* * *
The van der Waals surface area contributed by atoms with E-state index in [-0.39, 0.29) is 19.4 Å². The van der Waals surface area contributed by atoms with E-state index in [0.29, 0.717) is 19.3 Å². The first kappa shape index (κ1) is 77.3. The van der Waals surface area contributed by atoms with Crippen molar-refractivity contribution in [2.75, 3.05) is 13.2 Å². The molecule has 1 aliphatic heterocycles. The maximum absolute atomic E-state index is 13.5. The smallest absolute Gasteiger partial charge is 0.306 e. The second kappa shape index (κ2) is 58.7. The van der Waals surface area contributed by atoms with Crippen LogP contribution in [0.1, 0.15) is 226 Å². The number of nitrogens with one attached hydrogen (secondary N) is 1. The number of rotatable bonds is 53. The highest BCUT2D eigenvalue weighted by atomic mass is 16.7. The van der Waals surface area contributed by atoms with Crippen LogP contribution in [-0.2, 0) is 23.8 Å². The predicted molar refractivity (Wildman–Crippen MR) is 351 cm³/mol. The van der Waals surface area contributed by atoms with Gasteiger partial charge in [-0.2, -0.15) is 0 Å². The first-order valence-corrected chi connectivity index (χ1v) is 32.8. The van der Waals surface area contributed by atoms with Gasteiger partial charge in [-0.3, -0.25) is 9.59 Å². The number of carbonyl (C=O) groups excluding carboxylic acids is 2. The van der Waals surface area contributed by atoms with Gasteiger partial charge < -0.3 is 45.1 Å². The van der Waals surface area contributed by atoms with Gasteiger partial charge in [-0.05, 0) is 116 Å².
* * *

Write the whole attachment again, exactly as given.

The van der Waals surface area contributed by atoms with E-state index in [-0.39, 0.29) is 19.4 Å². The van der Waals surface area contributed by atoms with E-state index in [0.29, 0.717) is 19.3 Å². The first kappa shape index (κ1) is 77.3. The van der Waals surface area contributed by atoms with Crippen molar-refractivity contribution in [2.75, 3.05) is 13.2 Å². The molecule has 1 aliphatic heterocycles. The maximum absolute atomic E-state index is 13.5. The smallest absolute Gasteiger partial charge is 0.306 e. The second kappa shape index (κ2) is 58.7. The van der Waals surface area contributed by atoms with Crippen LogP contribution in [0.1, 0.15) is 226 Å². The number of nitrogens with one attached hydrogen (secondary N) is 1. The number of rotatable bonds is 53. The highest BCUT2D eigenvalue weighted by atomic mass is 16.7. The van der Waals surface area contributed by atoms with Crippen LogP contribution in [-0.2, 0) is 23.8 Å². The predicted molar refractivity (Wildman–Crippen MR) is 351 cm³/mol. The van der Waals surface area contributed by atoms with Gasteiger partial charge in [-0.2, -0.15) is 0 Å². The first-order valence-corrected chi connectivity index (χ1v) is 32.8. The van der Waals surface area contributed by atoms with Gasteiger partial charge in [-0.3, -0.25) is 9.59 Å². The number of carbonyl (C=O) groups excluding carboxylic acids is 2. The van der Waals surface area contributed by atoms with Gasteiger partial charge < -0.3 is 45.1 Å². The van der Waals surface area contributed by atoms with Gasteiger partial charge in [-0.05, 0) is 116 Å².